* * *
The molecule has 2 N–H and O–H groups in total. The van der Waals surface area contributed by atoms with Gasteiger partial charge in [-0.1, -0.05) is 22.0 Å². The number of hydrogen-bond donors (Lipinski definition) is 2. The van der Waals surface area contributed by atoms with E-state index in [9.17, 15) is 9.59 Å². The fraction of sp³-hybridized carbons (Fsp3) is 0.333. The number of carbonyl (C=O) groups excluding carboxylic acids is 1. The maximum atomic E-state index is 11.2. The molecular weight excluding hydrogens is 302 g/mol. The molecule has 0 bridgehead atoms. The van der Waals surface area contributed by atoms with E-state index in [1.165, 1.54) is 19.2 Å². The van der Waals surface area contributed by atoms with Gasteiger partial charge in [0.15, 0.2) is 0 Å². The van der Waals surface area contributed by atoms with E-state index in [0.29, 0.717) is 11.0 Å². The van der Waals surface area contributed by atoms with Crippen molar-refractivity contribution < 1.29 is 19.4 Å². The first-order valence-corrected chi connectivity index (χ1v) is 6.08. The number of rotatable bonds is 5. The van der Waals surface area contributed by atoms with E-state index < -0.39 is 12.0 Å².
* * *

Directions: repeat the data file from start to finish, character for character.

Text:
The molecule has 2 N–H and O–H groups in total. The van der Waals surface area contributed by atoms with Gasteiger partial charge in [-0.1, -0.05) is 22.0 Å². The number of hydrogen-bond donors (Lipinski definition) is 2. The van der Waals surface area contributed by atoms with E-state index in [9.17, 15) is 9.59 Å². The fraction of sp³-hybridized carbons (Fsp3) is 0.333. The number of carbonyl (C=O) groups excluding carboxylic acids is 1. The maximum atomic E-state index is 11.2. The molecular weight excluding hydrogens is 302 g/mol. The molecule has 0 bridgehead atoms. The van der Waals surface area contributed by atoms with E-state index in [1.165, 1.54) is 19.2 Å². The van der Waals surface area contributed by atoms with Gasteiger partial charge in [0.15, 0.2) is 0 Å². The van der Waals surface area contributed by atoms with E-state index in [0.29, 0.717) is 11.0 Å². The van der Waals surface area contributed by atoms with Crippen molar-refractivity contribution < 1.29 is 19.4 Å². The first-order valence-corrected chi connectivity index (χ1v) is 6.08. The number of rotatable bonds is 5. The van der Waals surface area contributed by atoms with E-state index < -0.39 is 12.0 Å².